The Haitian government says many homeless Haitians are being moved to safer areas after being taken out of the destroyed city of Port-au-Prince, where the recent earthquake did its worst damage. On Friday, VOA's Melinda Smith talked with U.S. Health and Human Services Secretary Kathleen Sebelius about the pace of getting medical supplies to those who need them.
There has been vocal criticism by some groups, such as Doctors Without Borders, who say patients are dying because their field hospitals lack basic medical supplies, like antibiotics.
Dr. John Angus of Hospital Fermathe says his facility is overrun with earthquake victims needing care. "What we do need really, is supply, supply for the O.R. [operating room], supply casting, metal plates to help put the bones together, so we are trying to run it the best we can," he said.
The U.S. military is delivering medical supplies and volunteer doctors are pitching in.
In Washington, Health and Human Services Secretary Kathleen Sebelius told VOA that adequate supplies are in the pipeline. Getting them delivered to everyone has been the challenge. "It's the ability to get them on a timely basis in Haiti. So they came on ships. They came on as many planes as possible. But there was so much needed simultaneously," she said.
The secretary says distribution has improved in the aftermath of the quake. Sebelius says the arrival of the U.S. Navy hospital ship USNS Comfort has brought 600 additional medical personnel, and more operating facilities.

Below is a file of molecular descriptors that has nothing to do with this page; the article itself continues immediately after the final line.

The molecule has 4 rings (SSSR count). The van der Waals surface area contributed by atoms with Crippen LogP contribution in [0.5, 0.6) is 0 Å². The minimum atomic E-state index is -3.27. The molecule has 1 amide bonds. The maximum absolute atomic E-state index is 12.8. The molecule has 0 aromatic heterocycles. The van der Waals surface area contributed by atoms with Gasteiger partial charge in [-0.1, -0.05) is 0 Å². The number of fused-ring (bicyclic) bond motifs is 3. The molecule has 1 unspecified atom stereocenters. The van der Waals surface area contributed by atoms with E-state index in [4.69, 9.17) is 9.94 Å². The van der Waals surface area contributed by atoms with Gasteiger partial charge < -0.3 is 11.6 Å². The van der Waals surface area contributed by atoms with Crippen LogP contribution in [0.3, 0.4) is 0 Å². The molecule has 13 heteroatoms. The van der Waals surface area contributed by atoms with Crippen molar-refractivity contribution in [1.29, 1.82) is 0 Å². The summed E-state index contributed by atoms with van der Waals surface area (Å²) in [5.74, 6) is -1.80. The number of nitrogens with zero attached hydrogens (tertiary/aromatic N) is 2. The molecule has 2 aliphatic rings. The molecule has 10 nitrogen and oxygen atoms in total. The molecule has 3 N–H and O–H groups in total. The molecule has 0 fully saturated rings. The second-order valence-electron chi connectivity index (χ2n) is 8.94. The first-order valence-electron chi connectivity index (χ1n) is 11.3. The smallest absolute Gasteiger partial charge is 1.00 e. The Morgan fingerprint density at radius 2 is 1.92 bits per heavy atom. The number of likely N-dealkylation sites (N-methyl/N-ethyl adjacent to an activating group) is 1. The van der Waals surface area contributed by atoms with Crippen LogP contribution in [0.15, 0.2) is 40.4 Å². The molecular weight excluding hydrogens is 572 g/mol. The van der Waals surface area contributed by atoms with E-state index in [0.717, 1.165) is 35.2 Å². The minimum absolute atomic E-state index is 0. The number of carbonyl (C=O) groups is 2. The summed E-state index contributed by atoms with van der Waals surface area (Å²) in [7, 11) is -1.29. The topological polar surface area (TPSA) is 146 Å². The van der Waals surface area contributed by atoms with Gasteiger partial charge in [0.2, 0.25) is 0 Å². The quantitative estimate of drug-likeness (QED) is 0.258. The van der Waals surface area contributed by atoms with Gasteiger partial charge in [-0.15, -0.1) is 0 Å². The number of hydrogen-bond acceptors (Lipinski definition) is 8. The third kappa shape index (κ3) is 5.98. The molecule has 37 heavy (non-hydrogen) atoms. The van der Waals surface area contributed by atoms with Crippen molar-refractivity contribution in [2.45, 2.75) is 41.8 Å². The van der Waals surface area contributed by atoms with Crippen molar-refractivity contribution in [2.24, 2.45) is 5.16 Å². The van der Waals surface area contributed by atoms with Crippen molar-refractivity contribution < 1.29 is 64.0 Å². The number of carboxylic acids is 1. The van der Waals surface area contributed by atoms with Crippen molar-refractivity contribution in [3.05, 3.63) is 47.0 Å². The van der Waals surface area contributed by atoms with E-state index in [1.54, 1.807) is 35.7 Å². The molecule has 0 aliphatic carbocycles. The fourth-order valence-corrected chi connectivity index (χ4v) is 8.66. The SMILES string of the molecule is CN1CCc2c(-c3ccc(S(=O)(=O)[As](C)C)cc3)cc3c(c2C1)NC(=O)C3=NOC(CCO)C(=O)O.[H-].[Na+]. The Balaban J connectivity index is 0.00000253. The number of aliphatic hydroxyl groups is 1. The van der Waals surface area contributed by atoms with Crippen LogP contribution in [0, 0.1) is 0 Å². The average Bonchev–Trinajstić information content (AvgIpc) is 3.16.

Large amounts of emergency medical supplies have also been flown from Miami and are being unloaded as fast as they can.
Medical personnel sent by the U.S. Health and Human Services department have treated 7,000 patients, and another 600 more seriously ill Haitians are being cared for on the Comfort.
The Haitian government is encouraging as many as 400,000 displaced people to leave the damaged city of Port-au-Prince.
Haiti is one of the most impoverished countries in the world. Before the disaster, its people suffered from high infant mortality, HIV-AIDS, hepatitis and other communicable diseases.
Sebelius says the U.S. intends to help set Haiti's health care system upright again. "With more stable infrastructure, once it's rebuilt, with a more robust health system, there's an opportunity to not only deal with the immediate tragedy of the earthquake, but hopefully, some of the longer-term crises that Haitians have experienced day in and day out," she said.
The U.S. Health and Human Services secretary is optimistic that with many countries now focusing on the quake disaster in Haiti, global attention might also be directed toward solving some of that nation's long-term problems.